Education Week published the results of a survey sent to 834 education leaders asking who were the most influential people in education policy in America over the last decade. In the study “Influence: A Study of the Factors Shaping Education Policy” there was not one teacher or educational practitioner in the top ten.
Bill Gates led the way. The Bill and Melinda Gates foundation has invested much money in promoting high school reforms and he has spoken in many venues.
President George W. Bush was second, thanks to his notorious No Child Left Behind program that, like the pink bunny, keeps going and going and going.
Some names you might not recognize: G. Reid Lyon for promoting Reading First, Mike Smith who heads the education program for a major foundation, and Kati Haycock of Education Trust.
But political power carried the day. The late Senator Edward Kennedy promoted Headstart. President Bill Clinton was considered influential. Two governors, James B. Hunt, Jr. and Richard Riley (also an Education Secretary) were included. Our prior Education Secretary Margaret Spellings was number 10.
Not one academic made it into the top ten most influential people in education.
To be honest, Stanford education professor Linda Darling-Hammond made the eleventh position. She is a recognized educator and many folks saw her as a contender for the Secretary of Education cabinet position. But Education School fads are rarely based in classroom reality and usually have a lifetime of a few years. Education has yet to develop a stable body of knowledge that can be built upon.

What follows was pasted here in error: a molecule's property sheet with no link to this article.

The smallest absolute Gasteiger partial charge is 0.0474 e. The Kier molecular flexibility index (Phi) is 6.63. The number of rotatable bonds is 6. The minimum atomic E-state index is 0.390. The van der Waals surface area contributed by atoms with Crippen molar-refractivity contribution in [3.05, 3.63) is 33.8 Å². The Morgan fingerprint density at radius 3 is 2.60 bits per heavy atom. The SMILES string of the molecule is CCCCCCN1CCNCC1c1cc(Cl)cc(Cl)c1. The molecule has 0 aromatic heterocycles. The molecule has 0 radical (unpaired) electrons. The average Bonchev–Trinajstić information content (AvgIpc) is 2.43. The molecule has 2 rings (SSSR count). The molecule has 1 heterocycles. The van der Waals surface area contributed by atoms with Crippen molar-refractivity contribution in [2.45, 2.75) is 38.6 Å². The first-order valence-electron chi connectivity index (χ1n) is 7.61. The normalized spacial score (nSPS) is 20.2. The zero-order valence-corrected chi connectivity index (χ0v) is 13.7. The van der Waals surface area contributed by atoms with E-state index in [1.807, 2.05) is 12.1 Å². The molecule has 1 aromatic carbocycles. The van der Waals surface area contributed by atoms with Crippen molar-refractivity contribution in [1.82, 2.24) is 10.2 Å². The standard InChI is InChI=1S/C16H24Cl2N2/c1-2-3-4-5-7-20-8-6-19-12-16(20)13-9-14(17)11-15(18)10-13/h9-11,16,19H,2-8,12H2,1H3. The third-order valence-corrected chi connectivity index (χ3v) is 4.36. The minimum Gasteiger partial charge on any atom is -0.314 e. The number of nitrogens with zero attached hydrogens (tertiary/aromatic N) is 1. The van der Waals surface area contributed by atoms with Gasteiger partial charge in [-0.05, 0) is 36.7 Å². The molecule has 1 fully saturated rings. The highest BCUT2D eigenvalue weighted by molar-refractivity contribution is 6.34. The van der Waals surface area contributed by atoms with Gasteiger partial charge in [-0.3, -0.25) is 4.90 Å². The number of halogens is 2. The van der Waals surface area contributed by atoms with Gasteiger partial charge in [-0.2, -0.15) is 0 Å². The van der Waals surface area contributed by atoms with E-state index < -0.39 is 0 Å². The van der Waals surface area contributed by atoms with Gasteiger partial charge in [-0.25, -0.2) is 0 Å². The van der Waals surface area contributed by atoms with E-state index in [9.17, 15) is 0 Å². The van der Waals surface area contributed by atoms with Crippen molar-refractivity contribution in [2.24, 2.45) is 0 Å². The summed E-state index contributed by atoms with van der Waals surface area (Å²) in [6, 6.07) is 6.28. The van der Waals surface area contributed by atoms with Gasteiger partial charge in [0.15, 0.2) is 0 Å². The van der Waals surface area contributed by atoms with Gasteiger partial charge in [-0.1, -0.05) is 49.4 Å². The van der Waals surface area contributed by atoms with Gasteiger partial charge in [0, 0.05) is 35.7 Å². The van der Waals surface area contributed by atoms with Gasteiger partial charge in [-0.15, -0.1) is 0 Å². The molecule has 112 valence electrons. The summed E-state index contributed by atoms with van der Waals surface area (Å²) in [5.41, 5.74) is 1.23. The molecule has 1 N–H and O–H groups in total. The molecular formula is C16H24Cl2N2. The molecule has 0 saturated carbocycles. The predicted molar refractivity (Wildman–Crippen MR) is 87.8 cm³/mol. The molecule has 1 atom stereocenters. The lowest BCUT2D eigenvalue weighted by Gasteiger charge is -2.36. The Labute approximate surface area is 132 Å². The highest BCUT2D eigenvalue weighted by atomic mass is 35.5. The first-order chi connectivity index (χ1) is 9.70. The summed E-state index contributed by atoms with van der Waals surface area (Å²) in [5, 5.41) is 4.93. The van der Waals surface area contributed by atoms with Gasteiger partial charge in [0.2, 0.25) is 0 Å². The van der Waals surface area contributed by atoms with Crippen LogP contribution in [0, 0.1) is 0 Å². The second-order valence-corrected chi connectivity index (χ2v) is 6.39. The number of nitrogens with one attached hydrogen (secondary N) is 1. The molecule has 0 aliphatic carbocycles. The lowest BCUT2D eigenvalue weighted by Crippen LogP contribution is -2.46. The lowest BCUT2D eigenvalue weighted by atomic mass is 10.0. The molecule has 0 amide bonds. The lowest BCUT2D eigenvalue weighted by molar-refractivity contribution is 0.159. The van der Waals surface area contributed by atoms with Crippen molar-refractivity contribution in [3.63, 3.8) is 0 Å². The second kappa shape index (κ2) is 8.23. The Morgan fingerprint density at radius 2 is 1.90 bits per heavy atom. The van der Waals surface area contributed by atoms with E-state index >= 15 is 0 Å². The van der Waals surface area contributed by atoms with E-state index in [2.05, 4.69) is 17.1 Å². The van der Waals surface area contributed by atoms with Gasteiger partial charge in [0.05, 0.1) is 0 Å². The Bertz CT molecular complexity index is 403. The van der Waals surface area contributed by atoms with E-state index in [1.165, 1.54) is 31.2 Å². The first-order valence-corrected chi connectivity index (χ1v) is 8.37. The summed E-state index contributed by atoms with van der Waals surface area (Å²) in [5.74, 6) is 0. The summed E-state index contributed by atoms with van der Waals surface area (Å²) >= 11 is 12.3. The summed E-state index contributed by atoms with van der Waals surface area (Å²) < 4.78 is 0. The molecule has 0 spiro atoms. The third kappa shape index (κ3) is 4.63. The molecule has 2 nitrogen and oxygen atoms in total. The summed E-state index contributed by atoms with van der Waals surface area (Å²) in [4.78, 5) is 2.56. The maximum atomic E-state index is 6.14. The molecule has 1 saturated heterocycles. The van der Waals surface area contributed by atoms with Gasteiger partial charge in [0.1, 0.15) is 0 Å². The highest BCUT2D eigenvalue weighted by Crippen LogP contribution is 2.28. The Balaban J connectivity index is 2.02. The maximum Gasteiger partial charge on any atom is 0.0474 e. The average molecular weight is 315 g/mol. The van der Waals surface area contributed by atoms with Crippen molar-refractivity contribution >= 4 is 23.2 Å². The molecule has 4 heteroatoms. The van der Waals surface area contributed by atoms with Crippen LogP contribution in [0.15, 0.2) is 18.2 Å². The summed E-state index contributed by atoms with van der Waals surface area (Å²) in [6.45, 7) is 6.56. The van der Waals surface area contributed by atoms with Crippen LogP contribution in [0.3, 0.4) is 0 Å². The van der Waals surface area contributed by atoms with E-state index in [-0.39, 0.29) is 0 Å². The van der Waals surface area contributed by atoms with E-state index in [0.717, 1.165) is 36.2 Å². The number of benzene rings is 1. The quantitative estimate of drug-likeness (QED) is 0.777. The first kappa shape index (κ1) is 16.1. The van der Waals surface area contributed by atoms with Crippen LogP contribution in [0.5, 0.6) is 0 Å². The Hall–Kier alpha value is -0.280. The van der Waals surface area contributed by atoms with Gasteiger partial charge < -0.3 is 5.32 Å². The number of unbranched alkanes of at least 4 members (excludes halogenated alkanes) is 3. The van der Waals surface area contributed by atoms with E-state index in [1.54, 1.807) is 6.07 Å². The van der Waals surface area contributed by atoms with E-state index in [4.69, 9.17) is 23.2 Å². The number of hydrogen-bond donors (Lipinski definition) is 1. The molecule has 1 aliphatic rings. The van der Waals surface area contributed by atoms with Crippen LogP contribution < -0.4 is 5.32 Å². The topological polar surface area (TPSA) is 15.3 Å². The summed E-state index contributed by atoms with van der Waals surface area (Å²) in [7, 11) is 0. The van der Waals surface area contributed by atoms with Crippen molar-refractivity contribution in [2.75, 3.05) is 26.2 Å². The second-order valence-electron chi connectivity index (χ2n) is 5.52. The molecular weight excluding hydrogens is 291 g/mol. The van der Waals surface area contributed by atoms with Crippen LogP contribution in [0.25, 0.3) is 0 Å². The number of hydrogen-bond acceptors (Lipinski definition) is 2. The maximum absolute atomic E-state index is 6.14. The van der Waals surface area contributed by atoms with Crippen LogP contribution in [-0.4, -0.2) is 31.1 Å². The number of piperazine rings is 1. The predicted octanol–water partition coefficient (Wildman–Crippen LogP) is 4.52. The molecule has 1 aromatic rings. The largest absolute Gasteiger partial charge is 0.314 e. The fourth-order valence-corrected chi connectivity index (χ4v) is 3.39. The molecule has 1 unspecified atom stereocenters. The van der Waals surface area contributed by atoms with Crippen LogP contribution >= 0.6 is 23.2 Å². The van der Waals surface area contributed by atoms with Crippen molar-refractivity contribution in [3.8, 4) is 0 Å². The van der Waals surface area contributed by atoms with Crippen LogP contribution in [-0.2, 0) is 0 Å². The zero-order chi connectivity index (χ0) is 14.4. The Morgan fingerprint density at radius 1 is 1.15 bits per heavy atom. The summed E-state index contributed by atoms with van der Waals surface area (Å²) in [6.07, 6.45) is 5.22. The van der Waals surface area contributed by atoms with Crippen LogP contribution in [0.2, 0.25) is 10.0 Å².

At the national level, money and power—not classroom experience or expertise—buys you influence in making national policy. If you want to direct the future of education, run for state office or get rich. But don’t bother studying the field or teaching. The current drive to common core standardization is the product of state governors, and there are few of them with any working knowledge of the classroom.
At the local level, this twisted concept of competence continues. Think of what makes for a great hospital and you will correctly give credit to great doctors and great nurses. A hospital administrator’s main role is to provide those doctors and nurses with what they need.
But the current perception is that schools are great either because of great administrators or external pressure to keep the teacher workers in line. Sure we hear that the most important factor in turning out good students is a good teacher. But the policies teachers are working under are all punitive. If teachers had any voice in educational policy, there would be no “No Child Left Behind.”
Compare this education survey with any survey of the influential people in the advancement of medicine. It would yield a completely different set of lasting giants. No rich patrons or politicians, but in-the-trench workers such as: Pasteur and Koch, Halstead, Osler, and the late heart surgeon Michael DeBakey.
Everyone has been a patient but no one considers themselves to be an expert in medical policy. Why should we consider the rich and the powerful to be experts in education because at one time they were students?